Reporter Ali Uka, was supporter of the rebel movement, but he was also sufficiently independent enough to criticise the uprising. At the time of his death, he was living in an apartment with Hashim Thaçi which, is also identified as the ‘Big Fish‘ in the organised crime.

In the Kosovo post war era, there are around eight murdered journalists, among them three foreigners, two Germans and one Serb. Four years after Kosovo had declared its independence a freelance journalist was facing an attempted murder, whose first and only case (Vedat Xhymshiti) is on Court trial.

Ways and forms of pressure on media is increasing while the National Association of Journalists in Pristina is extremely weak due to a lack of willingness to act in defense of press freedom which, prompted journalist Vedat Xhymshiti to resign from his alignment as a member of the association, as they silently refused to rise voice in any concern regarding issues reported by him, as he specifies in a resignation statement himself.

Kosovo was once ranked 80th out of 180 countries in the Reporters Without Borders index of press freedom, but the crisis of freedom of the press is further deepening alighting Kosovo year-on-year to plunge the country seven places below, as it is placed into 87th this year, as a result of continued fundamental violations of press freedom and the freedom of speech, which is guaranteed by Article 40 of its Constitution.

Kosovo Coalition Cartoon — ©Jevon Mikullovci/KOHA

Kosovo Coalition Cartoon — ©Jeton Mikullovci/KOHA

After a conflict between Yugoslav forces of Serbia and Albanian rebels in 1999, NATO intervened with air strikes bombing Serbia for 78 days, in a bid to stop the massacre and ethnic cleansing of Serb forces against Kosovo Albanians, a violence, which had caused a wide rebellion in the region.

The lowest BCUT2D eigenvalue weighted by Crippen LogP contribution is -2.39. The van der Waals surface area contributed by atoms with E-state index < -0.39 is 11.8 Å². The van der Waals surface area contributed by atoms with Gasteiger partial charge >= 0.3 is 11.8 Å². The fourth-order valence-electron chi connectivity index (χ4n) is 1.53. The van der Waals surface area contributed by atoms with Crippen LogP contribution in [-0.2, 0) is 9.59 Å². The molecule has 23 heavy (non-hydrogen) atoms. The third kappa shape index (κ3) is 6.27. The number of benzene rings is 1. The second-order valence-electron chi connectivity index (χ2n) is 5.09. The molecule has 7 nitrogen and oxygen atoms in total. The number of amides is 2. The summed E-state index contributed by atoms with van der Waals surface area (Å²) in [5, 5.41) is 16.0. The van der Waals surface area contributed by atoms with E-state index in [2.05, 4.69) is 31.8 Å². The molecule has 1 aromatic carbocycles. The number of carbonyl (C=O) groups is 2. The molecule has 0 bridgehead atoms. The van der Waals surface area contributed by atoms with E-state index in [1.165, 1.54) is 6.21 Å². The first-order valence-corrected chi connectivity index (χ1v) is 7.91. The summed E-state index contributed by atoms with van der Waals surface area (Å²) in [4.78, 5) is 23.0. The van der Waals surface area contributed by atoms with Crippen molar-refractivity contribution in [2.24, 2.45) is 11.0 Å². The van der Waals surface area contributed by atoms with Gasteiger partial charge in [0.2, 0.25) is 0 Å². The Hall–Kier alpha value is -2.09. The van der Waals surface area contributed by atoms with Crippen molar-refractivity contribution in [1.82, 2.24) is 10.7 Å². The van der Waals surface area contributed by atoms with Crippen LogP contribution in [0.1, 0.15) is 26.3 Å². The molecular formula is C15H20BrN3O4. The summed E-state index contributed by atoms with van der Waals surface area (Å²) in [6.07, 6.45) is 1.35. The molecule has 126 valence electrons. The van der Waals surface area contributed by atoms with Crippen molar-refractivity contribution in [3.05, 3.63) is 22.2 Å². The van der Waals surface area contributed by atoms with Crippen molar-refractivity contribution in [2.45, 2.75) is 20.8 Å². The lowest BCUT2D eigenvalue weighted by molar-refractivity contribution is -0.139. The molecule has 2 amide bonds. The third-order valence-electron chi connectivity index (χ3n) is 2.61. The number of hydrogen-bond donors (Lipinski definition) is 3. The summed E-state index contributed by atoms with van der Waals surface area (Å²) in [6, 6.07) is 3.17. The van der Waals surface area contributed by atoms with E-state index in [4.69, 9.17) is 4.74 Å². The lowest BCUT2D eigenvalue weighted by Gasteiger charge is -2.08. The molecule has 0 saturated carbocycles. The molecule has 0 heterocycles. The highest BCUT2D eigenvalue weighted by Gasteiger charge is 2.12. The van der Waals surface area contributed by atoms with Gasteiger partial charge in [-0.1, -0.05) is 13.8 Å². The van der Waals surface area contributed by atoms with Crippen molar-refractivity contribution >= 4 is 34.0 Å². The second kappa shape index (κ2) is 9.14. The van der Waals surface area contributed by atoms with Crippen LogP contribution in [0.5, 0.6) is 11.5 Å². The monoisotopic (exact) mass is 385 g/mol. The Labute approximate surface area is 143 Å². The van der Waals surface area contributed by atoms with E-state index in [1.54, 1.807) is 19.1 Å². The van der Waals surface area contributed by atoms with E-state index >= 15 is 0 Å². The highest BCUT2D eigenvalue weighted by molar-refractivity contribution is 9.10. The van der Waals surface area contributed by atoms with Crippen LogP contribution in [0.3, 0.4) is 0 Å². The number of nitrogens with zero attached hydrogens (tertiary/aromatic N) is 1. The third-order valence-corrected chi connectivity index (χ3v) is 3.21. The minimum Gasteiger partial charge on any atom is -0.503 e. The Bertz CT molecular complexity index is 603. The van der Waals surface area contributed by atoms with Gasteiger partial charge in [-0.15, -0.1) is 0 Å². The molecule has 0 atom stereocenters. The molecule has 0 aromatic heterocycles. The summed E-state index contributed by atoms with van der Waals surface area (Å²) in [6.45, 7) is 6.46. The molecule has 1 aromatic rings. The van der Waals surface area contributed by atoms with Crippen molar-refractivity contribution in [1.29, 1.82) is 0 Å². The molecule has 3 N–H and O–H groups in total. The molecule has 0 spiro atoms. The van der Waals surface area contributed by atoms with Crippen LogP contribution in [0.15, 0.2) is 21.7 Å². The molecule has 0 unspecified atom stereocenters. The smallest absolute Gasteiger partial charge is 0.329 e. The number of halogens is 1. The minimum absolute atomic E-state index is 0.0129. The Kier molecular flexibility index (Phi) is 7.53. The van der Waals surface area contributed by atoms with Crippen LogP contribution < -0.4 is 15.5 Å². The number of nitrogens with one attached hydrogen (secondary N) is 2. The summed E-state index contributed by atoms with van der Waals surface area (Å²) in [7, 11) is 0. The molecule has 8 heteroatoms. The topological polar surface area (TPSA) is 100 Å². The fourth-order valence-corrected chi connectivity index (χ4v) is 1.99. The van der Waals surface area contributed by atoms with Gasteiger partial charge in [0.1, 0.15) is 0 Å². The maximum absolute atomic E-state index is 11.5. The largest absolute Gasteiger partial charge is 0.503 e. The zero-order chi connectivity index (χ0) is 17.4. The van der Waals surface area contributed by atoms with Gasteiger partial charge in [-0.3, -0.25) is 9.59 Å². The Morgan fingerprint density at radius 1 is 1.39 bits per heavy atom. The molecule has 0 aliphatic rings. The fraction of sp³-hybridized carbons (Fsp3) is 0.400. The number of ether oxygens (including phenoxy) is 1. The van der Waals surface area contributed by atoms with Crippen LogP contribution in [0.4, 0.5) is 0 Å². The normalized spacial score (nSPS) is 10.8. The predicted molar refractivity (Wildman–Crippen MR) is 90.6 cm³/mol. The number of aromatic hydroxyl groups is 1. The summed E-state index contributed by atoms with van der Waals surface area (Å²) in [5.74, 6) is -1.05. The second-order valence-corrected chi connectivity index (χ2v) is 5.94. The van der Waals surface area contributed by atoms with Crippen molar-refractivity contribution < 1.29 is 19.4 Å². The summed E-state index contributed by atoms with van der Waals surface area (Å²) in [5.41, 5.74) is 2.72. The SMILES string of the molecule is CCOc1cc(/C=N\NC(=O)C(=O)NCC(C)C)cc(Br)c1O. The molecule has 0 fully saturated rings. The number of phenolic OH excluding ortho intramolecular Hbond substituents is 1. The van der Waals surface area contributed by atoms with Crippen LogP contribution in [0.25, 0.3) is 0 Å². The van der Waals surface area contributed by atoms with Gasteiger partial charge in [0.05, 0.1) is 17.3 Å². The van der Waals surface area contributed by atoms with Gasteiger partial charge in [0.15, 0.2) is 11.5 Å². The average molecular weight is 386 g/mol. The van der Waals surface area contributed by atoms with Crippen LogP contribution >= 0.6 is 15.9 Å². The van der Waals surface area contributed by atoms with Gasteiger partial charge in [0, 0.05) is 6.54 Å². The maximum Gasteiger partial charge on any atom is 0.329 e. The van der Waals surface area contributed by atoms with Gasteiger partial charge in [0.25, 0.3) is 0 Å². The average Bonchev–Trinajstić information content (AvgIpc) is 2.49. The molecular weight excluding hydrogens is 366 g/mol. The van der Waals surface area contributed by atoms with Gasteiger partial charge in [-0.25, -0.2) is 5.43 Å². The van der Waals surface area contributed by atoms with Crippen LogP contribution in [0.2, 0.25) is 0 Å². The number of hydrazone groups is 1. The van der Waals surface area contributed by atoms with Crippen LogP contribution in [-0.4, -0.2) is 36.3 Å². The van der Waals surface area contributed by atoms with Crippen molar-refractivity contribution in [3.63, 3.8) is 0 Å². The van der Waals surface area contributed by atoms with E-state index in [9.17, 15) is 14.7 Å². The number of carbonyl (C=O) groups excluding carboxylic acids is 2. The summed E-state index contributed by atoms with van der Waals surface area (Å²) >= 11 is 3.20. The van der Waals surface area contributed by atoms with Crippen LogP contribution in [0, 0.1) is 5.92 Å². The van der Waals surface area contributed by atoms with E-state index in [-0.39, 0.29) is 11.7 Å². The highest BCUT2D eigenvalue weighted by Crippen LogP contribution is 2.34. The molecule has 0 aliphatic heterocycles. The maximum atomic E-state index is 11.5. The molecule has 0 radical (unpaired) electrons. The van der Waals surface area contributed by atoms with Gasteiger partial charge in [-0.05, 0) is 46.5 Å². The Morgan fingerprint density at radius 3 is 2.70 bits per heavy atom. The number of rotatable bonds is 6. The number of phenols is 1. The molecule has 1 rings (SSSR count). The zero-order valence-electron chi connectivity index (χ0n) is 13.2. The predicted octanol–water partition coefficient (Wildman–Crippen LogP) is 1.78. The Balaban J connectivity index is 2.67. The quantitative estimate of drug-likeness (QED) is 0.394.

NATO’s intervention eventually forced the Serbian Parliament to grant political autonomy for Kosovo, while keeping it within its territorial borders. Nine years after the war, Kosovo declared its independence, but its status as the self-proclaimed Republic of Kosovo, has been recognised only by the 111 countries of the 193 member states of the United Nations.

Kosovo is the poorest and most isolated country in Europe, with millionaires politicians steeped in crime. A third of the workforce is unemployed, and corruption is widespread. About two in three under the age of 25 are currently unemployed, and nearly 50% of the 1.8 million citizens of Kosovo are considered to be poor. During last December only, more then 200-thousands of Kosovars were forced to leave the country in an effort to find a better life, studies and more dignified jobs.

NATO files published in 2011 in international media, showed that the United States and some other Western powers who supported Kosovo’s government has extensive knowledge (for a few years!) of the criminal connections of former head of rebels and also PDK leader Hashim Thaçi and some members of other political parties in the country.

June elections 2014 marked also the death of two well known political activists; Elvis Pista an elected MP of ruling PDK, as well as the secretary of ‘Vetëvendosje Arbënor Dehari whose death went very silently. These unreported casualties resulted after the political tensions rose between the ‘opposition united coalition front’ and ruling PDK party in the aftermath of the elections.

Hundreds of youth Kosovar participate in various Middle Eastern armed conflicts. Vedat Xhymshiti’s findings suggest significant prove of allegations of involvement of state authorities to encourage them to join the ranks of armed groups involved in crimes and war crimes against humanity.